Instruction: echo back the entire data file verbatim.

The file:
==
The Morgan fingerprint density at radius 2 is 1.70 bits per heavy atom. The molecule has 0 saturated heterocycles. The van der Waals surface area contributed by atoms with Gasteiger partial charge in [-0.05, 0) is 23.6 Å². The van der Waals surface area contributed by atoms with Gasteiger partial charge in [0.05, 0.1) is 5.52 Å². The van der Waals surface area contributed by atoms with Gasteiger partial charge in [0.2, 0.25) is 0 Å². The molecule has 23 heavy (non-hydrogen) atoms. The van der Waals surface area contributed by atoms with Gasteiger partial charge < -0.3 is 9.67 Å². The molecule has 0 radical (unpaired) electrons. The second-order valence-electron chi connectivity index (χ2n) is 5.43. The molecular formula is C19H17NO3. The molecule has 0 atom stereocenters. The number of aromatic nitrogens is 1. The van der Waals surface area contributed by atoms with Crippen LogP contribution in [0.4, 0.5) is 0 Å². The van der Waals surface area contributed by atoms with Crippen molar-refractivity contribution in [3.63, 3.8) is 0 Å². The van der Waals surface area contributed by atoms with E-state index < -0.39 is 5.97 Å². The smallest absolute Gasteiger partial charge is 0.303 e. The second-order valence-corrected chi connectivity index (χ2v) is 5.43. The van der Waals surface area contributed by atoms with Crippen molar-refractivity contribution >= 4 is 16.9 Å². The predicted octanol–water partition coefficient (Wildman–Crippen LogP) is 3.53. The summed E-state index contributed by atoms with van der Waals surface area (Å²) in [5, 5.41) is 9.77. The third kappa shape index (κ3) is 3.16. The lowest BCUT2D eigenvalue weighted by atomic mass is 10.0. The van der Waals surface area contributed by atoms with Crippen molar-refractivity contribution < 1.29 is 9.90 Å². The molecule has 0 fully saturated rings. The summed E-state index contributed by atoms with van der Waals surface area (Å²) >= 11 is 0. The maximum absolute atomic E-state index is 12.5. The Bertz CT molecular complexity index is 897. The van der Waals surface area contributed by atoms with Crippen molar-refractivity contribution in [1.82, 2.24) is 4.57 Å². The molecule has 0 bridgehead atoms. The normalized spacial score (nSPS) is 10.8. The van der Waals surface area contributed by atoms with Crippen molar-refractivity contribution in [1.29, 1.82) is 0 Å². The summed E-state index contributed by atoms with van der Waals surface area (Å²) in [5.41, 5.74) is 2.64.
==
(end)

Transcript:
The Morgan fingerprint density at radius 2 is 1.70 bits per heavy atom. The molecule has 0 saturated heterocycles. The van der Waals surface area contributed by atoms with Gasteiger partial charge in [-0.05, 0) is 23.6 Å². The van der Waals surface area contributed by atoms with Gasteiger partial charge in [0.05, 0.1) is 5.52 Å². The van der Waals surface area contributed by atoms with Gasteiger partial charge in [0.2, 0.25) is 0 Å². The molecule has 23 heavy (non-hydrogen) atoms. The van der Waals surface area contributed by atoms with Gasteiger partial charge < -0.3 is 9.67 Å². The molecule has 0 radical (unpaired) electrons. The second-order valence-electron chi connectivity index (χ2n) is 5.43. The molecular formula is C19H17NO3. The molecule has 0 atom stereocenters. The number of aromatic nitrogens is 1. The van der Waals surface area contributed by atoms with Crippen LogP contribution in [0.4, 0.5) is 0 Å². The van der Waals surface area contributed by atoms with Crippen molar-refractivity contribution in [3.63, 3.8) is 0 Å². The van der Waals surface area contributed by atoms with E-state index < -0.39 is 5.97 Å². The smallest absolute Gasteiger partial charge is 0.303 e. The second-order valence-corrected chi connectivity index (χ2v) is 5.43. The van der Waals surface area contributed by atoms with Crippen molar-refractivity contribution >= 4 is 16.9 Å². The predicted octanol–water partition coefficient (Wildman–Crippen LogP) is 3.53. The summed E-state index contributed by atoms with van der Waals surface area (Å²) in [5, 5.41) is 9.77. The third kappa shape index (κ3) is 3.16. The lowest BCUT2D eigenvalue weighted by atomic mass is 10.0. The van der Waals surface area contributed by atoms with Crippen molar-refractivity contribution < 1.29 is 9.90 Å². The molecule has 0 fully saturated rings. The summed E-state index contributed by atoms with van der Waals surface area (Å²) >= 11 is 0. The maximum absolute atomic E-state index is 12.5. The Bertz CT molecular complexity index is 897. The van der Waals surface area contributed by atoms with Crippen molar-refractivity contribution in [1.82, 2.24) is 4.57 Å². The molecule has 0 bridgehead atoms. The normalized spacial score (nSPS) is 10.8. The van der Waals surface area contributed by atoms with Crippen molar-refractivity contribution in [1.29, 1.82) is 0 Å². The summed E-state index contributed by atoms with van der Waals surface area (Å²) in [5.41, 5.74) is 2.64.